Hyundai iLoad road test
by Stephen Walker
23rd February, 2014
Road Tests >
Hyundai update iLoad
and iMax diesel models
23rd October, 2012
An essential component of the nation's supply chain is the humble delivery
This segment of the market is as competitive as any area of the market with numerous manufacturer's vying for your
Hyundai's van, the iLoad, is ranked as the nation's second best-selling van with sales of 3,974 units during the year
2013 (for a credible 25.6% segment share) following the Toyota Hi-Ace.
Test Car particulars
The test unit, in traditional white, was a Hyundai iLoad van equipped with a diesel engine and an automatic
The iLoad is priced from $30,990* for the 2.4 litre petrol with manual transmission.
The diesel van is priced from $36,190* for the manual and $38,690* for the automatic. The diesel models come with
electronic stability control and traction control.
Metallic/Mica paint, when ordered, is optional at $695*.
In addition to the diesel van a petrol-fuelled van with manual transmission is available.
A 'crew van' with second row seating and windows in the sliding doors is an interesting variant. It comes with diesel
power only, with a choice of manual or automatic transmission.
Driving the iLoad diesel/auto van
Vision is always a problem with a panel van, as it is with a truck. Each driver needs to adjust the external rear view
mirrors for their best view. On the iLoad those electrically adjustable mirrors are a suitable size and offer a good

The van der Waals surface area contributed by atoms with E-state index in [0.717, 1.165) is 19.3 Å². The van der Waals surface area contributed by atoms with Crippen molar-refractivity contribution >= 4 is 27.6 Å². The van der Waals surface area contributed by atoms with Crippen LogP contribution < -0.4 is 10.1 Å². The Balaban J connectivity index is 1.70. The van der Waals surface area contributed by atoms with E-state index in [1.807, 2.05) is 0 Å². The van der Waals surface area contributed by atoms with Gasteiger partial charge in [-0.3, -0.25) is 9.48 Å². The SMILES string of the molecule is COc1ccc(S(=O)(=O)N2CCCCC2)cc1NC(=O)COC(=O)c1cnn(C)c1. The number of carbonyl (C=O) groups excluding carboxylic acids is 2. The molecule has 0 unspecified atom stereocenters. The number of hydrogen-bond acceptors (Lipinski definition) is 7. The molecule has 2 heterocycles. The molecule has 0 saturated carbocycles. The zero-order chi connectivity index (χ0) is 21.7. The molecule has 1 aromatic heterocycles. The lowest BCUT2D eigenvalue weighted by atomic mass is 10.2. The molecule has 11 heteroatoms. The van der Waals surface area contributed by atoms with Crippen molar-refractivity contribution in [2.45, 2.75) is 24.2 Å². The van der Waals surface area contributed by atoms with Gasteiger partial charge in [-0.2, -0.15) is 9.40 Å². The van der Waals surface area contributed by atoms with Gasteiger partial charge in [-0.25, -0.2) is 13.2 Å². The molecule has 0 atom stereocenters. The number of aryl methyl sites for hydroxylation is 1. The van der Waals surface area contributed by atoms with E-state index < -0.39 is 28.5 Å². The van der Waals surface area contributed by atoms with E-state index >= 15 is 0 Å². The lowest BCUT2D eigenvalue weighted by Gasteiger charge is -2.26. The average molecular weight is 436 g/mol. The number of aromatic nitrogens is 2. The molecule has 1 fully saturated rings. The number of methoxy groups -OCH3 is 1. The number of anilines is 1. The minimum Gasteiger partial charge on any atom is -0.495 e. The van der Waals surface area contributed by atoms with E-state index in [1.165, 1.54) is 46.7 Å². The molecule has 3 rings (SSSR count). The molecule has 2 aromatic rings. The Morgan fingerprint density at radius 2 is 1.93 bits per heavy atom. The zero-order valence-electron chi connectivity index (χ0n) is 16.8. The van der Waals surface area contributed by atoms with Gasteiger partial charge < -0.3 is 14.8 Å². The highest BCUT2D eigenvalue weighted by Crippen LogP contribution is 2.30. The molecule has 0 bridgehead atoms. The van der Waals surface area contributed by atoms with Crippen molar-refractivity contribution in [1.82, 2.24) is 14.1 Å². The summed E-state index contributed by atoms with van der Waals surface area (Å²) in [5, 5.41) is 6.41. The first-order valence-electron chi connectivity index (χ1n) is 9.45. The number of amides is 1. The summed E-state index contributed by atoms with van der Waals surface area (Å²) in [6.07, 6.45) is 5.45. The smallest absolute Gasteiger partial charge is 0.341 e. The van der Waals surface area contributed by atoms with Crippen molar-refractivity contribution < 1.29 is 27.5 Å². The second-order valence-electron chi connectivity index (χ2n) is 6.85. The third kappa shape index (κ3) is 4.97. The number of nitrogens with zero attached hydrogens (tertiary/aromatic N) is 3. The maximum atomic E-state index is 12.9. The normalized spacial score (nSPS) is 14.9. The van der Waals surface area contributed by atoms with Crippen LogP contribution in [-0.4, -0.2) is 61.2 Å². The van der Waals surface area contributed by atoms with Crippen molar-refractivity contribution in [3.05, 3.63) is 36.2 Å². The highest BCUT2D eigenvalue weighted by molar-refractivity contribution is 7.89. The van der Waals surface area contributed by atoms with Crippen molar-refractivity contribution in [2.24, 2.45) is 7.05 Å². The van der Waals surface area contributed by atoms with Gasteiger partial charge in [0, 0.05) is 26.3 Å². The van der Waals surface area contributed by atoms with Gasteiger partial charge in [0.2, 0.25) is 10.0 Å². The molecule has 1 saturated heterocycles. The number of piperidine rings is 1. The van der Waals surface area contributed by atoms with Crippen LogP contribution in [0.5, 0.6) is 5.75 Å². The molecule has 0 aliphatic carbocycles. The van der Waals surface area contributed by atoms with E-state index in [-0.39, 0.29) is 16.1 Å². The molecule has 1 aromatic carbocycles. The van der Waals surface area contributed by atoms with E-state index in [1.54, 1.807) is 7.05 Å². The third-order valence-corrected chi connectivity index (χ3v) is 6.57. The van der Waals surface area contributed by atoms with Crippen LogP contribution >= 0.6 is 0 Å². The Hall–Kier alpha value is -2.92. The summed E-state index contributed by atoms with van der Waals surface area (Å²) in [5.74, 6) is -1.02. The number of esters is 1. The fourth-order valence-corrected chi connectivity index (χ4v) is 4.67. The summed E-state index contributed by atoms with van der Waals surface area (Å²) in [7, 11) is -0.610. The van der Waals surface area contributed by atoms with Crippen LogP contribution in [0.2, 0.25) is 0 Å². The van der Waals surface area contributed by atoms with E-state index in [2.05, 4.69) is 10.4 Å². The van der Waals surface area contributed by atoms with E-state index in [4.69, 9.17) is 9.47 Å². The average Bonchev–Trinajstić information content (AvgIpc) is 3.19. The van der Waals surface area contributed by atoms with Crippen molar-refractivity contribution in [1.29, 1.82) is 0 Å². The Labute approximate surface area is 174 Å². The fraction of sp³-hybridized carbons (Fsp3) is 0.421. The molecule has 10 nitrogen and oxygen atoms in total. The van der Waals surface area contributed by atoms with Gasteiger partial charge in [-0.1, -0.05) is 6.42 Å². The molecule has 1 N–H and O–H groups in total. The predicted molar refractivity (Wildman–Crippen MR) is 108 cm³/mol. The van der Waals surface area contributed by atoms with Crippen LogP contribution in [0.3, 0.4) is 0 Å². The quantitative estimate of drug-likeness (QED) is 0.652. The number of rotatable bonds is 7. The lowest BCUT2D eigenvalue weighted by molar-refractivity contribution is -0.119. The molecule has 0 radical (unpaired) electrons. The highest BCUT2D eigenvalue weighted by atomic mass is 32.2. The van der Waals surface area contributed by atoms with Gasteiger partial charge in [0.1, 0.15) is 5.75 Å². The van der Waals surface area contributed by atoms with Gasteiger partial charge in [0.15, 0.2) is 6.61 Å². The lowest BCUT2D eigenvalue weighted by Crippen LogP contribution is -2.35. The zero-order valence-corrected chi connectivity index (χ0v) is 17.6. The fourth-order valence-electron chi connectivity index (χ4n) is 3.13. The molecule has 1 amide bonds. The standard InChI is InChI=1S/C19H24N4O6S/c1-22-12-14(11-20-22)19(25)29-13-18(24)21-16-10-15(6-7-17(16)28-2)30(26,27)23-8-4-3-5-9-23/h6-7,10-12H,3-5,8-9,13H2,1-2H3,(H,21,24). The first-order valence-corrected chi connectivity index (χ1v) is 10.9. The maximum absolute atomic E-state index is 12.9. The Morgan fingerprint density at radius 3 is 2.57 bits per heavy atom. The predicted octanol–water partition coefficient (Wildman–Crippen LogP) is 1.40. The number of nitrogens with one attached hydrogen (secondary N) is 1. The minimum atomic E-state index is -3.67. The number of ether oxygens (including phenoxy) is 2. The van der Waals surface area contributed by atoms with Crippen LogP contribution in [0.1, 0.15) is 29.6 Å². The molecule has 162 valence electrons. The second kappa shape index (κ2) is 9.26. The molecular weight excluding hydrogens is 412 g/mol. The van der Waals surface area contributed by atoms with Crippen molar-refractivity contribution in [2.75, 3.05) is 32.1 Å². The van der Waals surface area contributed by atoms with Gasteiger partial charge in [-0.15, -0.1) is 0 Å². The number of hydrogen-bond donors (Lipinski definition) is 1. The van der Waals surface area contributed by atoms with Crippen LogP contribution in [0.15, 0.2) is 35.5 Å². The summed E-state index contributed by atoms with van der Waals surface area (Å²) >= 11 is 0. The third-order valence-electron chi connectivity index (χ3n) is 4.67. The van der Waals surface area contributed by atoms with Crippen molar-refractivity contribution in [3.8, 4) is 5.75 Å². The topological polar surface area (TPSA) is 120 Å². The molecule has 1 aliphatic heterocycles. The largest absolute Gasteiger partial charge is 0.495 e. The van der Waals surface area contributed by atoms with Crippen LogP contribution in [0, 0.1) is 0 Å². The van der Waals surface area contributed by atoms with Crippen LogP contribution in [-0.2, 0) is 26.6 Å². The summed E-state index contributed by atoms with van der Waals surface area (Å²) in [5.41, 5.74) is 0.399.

coverage of what is behind. The one thing no van driver wants is to gamble with a lane change. Correct use of the
mirrors, together with an element of patience so as to eliminate any last moment surprises can provide a relatively
stress-free working environment on busy streets and in loading docks.
Empty vans have a unique 'drone'. In the Hyundai that means the volume of the radio or compact disc needs to be
somewhat louder than usual if you're to enjoy the soothing effects of music! At around 50 to 60 it is reasonable, but you
won't hear your favourite music at 80 km/h.
Entry and egress is very good with the iLoad. There is a grab handle and a step, both of which are well positioned for
the average sized adult. The elevated driving position is good and this makes for a nice environment to work within.
The seating is suitable rather than rewarding. Following each drive I felt quite OK but I do feel work vehicles would
be enhanced if lumbar support was provided for the driver's seat at least.
Driving dynamics seemed to be suitable for a load carrier. The steering is light, whilst the handling and braking
seemed to provide safety.
Unfortunately, cruise control is not fitted to the iLoad. Same for a navigation system.
The payload for the iLoad diesel/auto van is 1,098kg. I never had a load on board during any of my drives.
Living with iLoad diesel/auto van
Life in 'the saddle' is always going to be important for any delivery driver. It's an aspect that managers need to
consider, too. Their employees and contractors need an appropriate work place as does anyone else.
In that regard I drove the iLoad for several hours on numerous occasions in Melbourne's south-east suburbs. Covering
328 kilometres in total on urban streets, highways and, even, 20 minutes on a freeway at 100 km/h.
In keeping with the delivery driver atmosphere I managed one meal 'on the run' whilst enjoying some late evening water
views as the iLoad became a temporary lunch room. Whilst taking a longer spell than probably every delivery driver in the
nation I must add that you do need to ensure your drink is secure before you drive over errant 'speed bumps' as you
rightfully seek a scenic parking spot for your 'down time'.
Two reasonably-sized door pockets, two glove boxes and a tray in the back of the fold down centre seatback offer handy
resources for a busy driver to keep personal and business related material separated and within easy reach.
A grey trim is standard and this is far more attractive than the traditional black that is far too often the only